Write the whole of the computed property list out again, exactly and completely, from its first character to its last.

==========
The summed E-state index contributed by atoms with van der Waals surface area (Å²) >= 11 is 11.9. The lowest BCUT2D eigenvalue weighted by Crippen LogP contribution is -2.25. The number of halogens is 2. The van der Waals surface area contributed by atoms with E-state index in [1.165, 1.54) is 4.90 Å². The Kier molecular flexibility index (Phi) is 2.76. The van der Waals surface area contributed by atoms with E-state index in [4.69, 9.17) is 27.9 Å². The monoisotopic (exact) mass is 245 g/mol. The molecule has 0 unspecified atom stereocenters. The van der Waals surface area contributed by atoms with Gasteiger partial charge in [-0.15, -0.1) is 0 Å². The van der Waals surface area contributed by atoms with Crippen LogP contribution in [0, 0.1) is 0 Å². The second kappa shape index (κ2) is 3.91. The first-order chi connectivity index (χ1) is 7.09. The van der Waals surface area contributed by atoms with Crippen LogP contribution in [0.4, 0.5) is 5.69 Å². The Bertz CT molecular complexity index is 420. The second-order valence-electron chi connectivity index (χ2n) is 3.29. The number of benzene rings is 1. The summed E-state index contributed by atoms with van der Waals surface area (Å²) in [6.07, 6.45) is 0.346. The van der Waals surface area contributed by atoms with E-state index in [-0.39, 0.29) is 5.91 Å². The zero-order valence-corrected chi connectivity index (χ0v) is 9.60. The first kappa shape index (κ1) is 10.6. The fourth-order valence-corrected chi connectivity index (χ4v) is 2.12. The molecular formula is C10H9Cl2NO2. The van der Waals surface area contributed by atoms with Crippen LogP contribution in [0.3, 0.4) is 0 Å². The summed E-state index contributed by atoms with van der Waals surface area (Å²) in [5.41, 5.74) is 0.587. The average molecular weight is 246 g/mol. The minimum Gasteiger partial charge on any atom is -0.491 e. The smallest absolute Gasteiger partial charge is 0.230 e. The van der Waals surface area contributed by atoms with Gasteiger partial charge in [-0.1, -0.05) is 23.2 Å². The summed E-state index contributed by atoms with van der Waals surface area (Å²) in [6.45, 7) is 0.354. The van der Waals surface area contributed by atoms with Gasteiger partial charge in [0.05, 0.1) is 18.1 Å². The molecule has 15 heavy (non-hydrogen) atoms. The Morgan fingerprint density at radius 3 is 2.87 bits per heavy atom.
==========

The summed E-state index contributed by atoms with van der Waals surface area (Å²) >= 11 is 11.9. The lowest BCUT2D eigenvalue weighted by Crippen LogP contribution is -2.25. The number of halogens is 2. The van der Waals surface area contributed by atoms with E-state index in [1.165, 1.54) is 4.90 Å². The Kier molecular flexibility index (Phi) is 2.76. The van der Waals surface area contributed by atoms with E-state index in [4.69, 9.17) is 27.9 Å². The monoisotopic (exact) mass is 245 g/mol. The molecule has 0 unspecified atom stereocenters. The van der Waals surface area contributed by atoms with Gasteiger partial charge in [-0.15, -0.1) is 0 Å². The van der Waals surface area contributed by atoms with Crippen LogP contribution in [0, 0.1) is 0 Å². The second kappa shape index (κ2) is 3.91. The first-order chi connectivity index (χ1) is 7.09. The van der Waals surface area contributed by atoms with Crippen LogP contribution in [0.4, 0.5) is 5.69 Å². The Bertz CT molecular complexity index is 420. The second-order valence-electron chi connectivity index (χ2n) is 3.29. The number of benzene rings is 1. The summed E-state index contributed by atoms with van der Waals surface area (Å²) in [6.07, 6.45) is 0.346. The van der Waals surface area contributed by atoms with E-state index in [-0.39, 0.29) is 5.91 Å². The zero-order valence-corrected chi connectivity index (χ0v) is 9.60. The first kappa shape index (κ1) is 10.6. The fourth-order valence-corrected chi connectivity index (χ4v) is 2.12. The molecular formula is C10H9Cl2NO2. The van der Waals surface area contributed by atoms with Crippen LogP contribution in [0.3, 0.4) is 0 Å². The summed E-state index contributed by atoms with van der Waals surface area (Å²) in [5.41, 5.74) is 0.587. The average molecular weight is 246 g/mol. The minimum Gasteiger partial charge on any atom is -0.491 e. The smallest absolute Gasteiger partial charge is 0.230 e. The van der Waals surface area contributed by atoms with Gasteiger partial charge in [-0.1, -0.05) is 23.2 Å². The summed E-state index contributed by atoms with van der Waals surface area (Å²) in [6.45, 7) is 0.354. The van der Waals surface area contributed by atoms with Gasteiger partial charge in [0.05, 0.1) is 18.1 Å². The molecule has 15 heavy (non-hydrogen) atoms. The Morgan fingerprint density at radius 3 is 2.87 bits per heavy atom.